Daring to Pray

Theresa F. Latini

“Prayer is a very precious medicine, one that helps and never fails.”

Martin Luther penned those words approximately 500 years ago, and they are as true today as they were then.

Life has changed drastically for all of us in a very short period of time. Words like disaster and catastrophe and global trauma poignantly depict all that we are living through in this moment of our shared history. As the coronavirus spreads across the globe and comes to places that we call home and people we call friends and overwhelms systems we once believed secure, the losses pile up. “It is surreal,” a refrain I hear from colleagues and loved ones daily. 

Three weeks ago, sixty-five of us gathered at Mount Olivet Conference & Retreat Center to begin a Lenten Journey together, which we called “Dare to Pray.” None of us knew, of course, how much we would need a lifeline to God and to our deepest selves in the very near future. Yet that is how God’s providence works: God cares for us, sustains us, and preserves us in light of what we do not (and cannot) see or understand.

As we live each moment, the invitation remains: dare to pray. This is not a demand but a gift rooted in the promise that God is listening to us. Right Now. Remember those biblical stories? God listens to the mutual recrimination and blame of Adam and Eve. God listens to the prayerful heartbreak and longing of barren and betrayed women. God listens to the agony of enslaved Israel laboring under oppressive pharaohs. God hears the stubbornness of King Saul, the penitence of king David, and the petition of Hezekiah. God listens to the cries of the psalmists for justice, mercy, truth, freedom, healing, and salvation.

God, who is the same yesterday, today, and forever, listens. Take heart, friends, God is listening to us, because God loves us.

God not only invites us to pray but also helps us to pray. We are not left to our own devices. Nor is there a so-called “right” way to pray. Simple prayers, squeezed in between daily tasks, ascend to God’s ears as much as any other. Anne Lamott wrote that there are three essential prayers: “Help, Wow, and Thanks.” The “help” list is pretty long for most of us around the world these days: help heal those with COVID-19, help scientists and doctors develop a vaccine quickly, help protect our healthcare workers, help people to social distance, help parents figure out how to work and homeschool their kids, help those who are losing their jobs, help those most vulnerable to complications from COVID-19, help us find eggs and milk and toilet paper, help our leaders make wise decisions.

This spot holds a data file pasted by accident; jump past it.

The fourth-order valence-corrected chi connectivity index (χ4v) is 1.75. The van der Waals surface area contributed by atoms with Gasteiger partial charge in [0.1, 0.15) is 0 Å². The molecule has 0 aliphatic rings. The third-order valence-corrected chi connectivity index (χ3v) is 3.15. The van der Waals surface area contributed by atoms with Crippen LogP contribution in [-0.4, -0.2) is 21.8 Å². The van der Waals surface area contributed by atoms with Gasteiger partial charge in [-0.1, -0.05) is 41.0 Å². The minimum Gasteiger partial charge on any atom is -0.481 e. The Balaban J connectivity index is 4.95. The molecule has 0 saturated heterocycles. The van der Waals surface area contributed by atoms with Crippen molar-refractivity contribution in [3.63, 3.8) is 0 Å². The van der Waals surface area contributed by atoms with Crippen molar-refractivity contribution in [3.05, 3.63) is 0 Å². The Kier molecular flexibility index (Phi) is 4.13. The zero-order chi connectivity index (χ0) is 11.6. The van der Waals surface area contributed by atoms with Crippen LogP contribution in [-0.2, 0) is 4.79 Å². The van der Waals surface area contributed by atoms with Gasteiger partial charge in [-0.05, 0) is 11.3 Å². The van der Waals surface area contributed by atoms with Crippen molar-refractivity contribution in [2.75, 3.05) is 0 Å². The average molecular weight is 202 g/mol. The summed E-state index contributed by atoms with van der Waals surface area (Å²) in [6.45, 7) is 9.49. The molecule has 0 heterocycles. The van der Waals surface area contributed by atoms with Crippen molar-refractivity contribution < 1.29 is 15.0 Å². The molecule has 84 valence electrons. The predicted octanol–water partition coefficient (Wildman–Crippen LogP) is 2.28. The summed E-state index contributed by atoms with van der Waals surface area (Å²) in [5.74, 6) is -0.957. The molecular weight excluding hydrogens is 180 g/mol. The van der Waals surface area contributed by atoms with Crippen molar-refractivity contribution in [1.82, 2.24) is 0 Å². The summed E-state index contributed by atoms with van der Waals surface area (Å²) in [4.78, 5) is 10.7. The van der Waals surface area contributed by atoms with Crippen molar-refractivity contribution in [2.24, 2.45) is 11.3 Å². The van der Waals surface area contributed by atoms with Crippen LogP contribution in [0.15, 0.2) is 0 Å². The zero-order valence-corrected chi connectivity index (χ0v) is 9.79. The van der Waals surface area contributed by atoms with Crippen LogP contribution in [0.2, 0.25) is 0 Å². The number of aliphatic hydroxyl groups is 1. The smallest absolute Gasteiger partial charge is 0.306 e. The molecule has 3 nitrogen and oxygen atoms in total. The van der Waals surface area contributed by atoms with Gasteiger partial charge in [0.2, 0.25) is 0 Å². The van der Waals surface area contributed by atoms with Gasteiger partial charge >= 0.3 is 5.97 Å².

I hope you also find “wow” and “thanks” welling up in your hearts regularly. Slowing down, paying attention to our surroundings, noticing and appreciating what we are accomplishing collectively and individually, going outside for a walk and listening to the birds: all this and more can elicit unexpected “wows” and “thank yous.” I had one of those moments yesterday. I felt exhausted from the chaos of working at home, child care, homeschooling, technological glitches, and lack of sleep. I was losing my patience with kids (my daughter and her two younger cousins) who had already lost their patience with each other. I barked at my daughter and told her that she needed to rest because she was clearly tired. This was ineffective (no surprise there). She barked back, “Mommy, YOU are the one who sounds tired!” I put my head in my hands, took a few deep breaths, and admitted that she was absolutely right. “Thank you, God, for my daughter’s stamina and smarts,” I found myself praying. I calmed down and so did she (no surprise there either).

What “thank yous” and “wows” and “helps” are welling up within you these days? Send us a brief note when you get a chance. We would love to hear from you and to join you in prayer.

Because, third, we pray together. Christian life, in fact human life itself, is communal. We may be socially isolated for a time, but we are not separated from each other. We may not see each other face-to-face, but we still belong to each other. We can hold each other in our hearts with kindness and warmth. Which reminds me of some “wow” moments. Reading about volunteers sewing masks for healthcare workers and taking meals to those who are hungry and watching Italians singing to each other from their balconies: “Wow, God. Look at those beautiful, resilient, people, all of whom belong to us and with us because we all belong to you.”

*Theresa F. Latini, Ph.D. is the Executive Director of Mount Olivet Conference & Retreat Center and an ordained minister in the Presbyterian Church (USA)

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